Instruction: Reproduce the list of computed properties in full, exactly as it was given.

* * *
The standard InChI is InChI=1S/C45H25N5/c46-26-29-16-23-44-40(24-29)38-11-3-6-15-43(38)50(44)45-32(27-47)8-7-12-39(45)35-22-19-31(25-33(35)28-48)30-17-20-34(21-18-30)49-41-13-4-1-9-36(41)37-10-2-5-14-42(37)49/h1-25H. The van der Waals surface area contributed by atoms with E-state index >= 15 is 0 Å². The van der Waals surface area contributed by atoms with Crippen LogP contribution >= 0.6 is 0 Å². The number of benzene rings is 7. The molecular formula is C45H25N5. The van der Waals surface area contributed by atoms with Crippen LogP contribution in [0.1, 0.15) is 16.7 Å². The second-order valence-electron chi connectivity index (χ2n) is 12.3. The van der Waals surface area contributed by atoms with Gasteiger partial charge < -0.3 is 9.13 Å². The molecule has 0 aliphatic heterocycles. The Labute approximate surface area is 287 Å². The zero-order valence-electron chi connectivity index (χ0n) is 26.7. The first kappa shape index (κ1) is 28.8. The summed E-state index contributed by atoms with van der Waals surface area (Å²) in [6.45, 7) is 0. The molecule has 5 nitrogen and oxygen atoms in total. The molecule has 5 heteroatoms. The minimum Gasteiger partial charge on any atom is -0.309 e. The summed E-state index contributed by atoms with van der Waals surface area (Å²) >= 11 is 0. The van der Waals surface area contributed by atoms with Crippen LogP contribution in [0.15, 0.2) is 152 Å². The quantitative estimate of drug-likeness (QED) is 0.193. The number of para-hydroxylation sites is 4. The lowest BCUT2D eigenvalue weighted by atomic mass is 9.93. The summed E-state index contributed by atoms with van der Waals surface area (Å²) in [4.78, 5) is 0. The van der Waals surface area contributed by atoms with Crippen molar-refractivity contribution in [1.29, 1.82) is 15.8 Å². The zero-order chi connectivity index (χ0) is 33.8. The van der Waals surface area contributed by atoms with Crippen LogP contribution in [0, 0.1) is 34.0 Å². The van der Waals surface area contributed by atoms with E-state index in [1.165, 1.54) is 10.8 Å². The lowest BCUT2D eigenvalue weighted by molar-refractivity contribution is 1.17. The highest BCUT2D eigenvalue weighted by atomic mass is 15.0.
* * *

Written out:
The standard InChI is InChI=1S/C45H25N5/c46-26-29-16-23-44-40(24-29)38-11-3-6-15-43(38)50(44)45-32(27-47)8-7-12-39(45)35-22-19-31(25-33(35)28-48)30-17-20-34(21-18-30)49-41-13-4-1-9-36(41)37-10-2-5-14-42(37)49/h1-25H. The van der Waals surface area contributed by atoms with E-state index >= 15 is 0 Å². The van der Waals surface area contributed by atoms with Crippen LogP contribution >= 0.6 is 0 Å². The number of benzene rings is 7. The molecular formula is C45H25N5. The van der Waals surface area contributed by atoms with Crippen LogP contribution in [0.1, 0.15) is 16.7 Å². The second-order valence-electron chi connectivity index (χ2n) is 12.3. The van der Waals surface area contributed by atoms with Gasteiger partial charge < -0.3 is 9.13 Å². The molecule has 0 aliphatic heterocycles. The Labute approximate surface area is 287 Å². The zero-order valence-electron chi connectivity index (χ0n) is 26.7. The first kappa shape index (κ1) is 28.8. The summed E-state index contributed by atoms with van der Waals surface area (Å²) in [6.45, 7) is 0. The molecule has 5 nitrogen and oxygen atoms in total. The molecule has 5 heteroatoms. The minimum Gasteiger partial charge on any atom is -0.309 e. The summed E-state index contributed by atoms with van der Waals surface area (Å²) >= 11 is 0. The van der Waals surface area contributed by atoms with Crippen LogP contribution in [0.15, 0.2) is 152 Å². The quantitative estimate of drug-likeness (QED) is 0.193. The number of para-hydroxylation sites is 4. The lowest BCUT2D eigenvalue weighted by atomic mass is 9.93. The summed E-state index contributed by atoms with van der Waals surface area (Å²) in [4.78, 5) is 0. The van der Waals surface area contributed by atoms with Crippen molar-refractivity contribution in [1.29, 1.82) is 15.8 Å². The zero-order chi connectivity index (χ0) is 33.8. The van der Waals surface area contributed by atoms with Crippen LogP contribution in [0, 0.1) is 34.0 Å². The van der Waals surface area contributed by atoms with E-state index in [1.165, 1.54) is 10.8 Å². The lowest BCUT2D eigenvalue weighted by molar-refractivity contribution is 1.17. The highest BCUT2D eigenvalue weighted by atomic mass is 15.0.